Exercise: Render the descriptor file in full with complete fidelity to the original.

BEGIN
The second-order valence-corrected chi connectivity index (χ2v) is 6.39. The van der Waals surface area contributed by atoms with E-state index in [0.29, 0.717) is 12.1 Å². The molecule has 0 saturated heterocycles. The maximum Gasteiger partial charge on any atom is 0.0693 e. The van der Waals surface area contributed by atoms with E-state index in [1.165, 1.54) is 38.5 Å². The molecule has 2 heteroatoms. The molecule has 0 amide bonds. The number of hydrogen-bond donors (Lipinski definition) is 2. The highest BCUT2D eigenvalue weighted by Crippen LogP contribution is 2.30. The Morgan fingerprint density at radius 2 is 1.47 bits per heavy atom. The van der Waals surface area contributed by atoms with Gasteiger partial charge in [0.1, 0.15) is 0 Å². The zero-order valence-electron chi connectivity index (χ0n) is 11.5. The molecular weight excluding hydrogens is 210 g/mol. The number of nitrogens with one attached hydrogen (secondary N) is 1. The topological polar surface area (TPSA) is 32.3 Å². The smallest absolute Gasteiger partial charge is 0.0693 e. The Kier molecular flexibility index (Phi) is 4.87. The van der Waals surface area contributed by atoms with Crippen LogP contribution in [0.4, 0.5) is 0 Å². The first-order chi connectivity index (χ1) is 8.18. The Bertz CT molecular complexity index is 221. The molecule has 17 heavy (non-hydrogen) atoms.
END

The second-order valence-corrected chi connectivity index (χ2v) is 6.39. The van der Waals surface area contributed by atoms with E-state index in [0.29, 0.717) is 12.1 Å². The molecule has 0 saturated heterocycles. The maximum Gasteiger partial charge on any atom is 0.0693 e. The van der Waals surface area contributed by atoms with E-state index in [1.165, 1.54) is 38.5 Å². The molecule has 2 heteroatoms. The molecule has 0 amide bonds. The number of hydrogen-bond donors (Lipinski definition) is 2. The highest BCUT2D eigenvalue weighted by Crippen LogP contribution is 2.30. The Morgan fingerprint density at radius 2 is 1.47 bits per heavy atom. The van der Waals surface area contributed by atoms with Gasteiger partial charge in [0.1, 0.15) is 0 Å². The zero-order valence-electron chi connectivity index (χ0n) is 11.5. The molecular weight excluding hydrogens is 210 g/mol. The number of nitrogens with one attached hydrogen (secondary N) is 1. The topological polar surface area (TPSA) is 32.3 Å². The smallest absolute Gasteiger partial charge is 0.0693 e. The Kier molecular flexibility index (Phi) is 4.87. The van der Waals surface area contributed by atoms with Crippen LogP contribution in [0.4, 0.5) is 0 Å². The first-order chi connectivity index (χ1) is 8.18. The Bertz CT molecular complexity index is 221. The molecule has 17 heavy (non-hydrogen) atoms.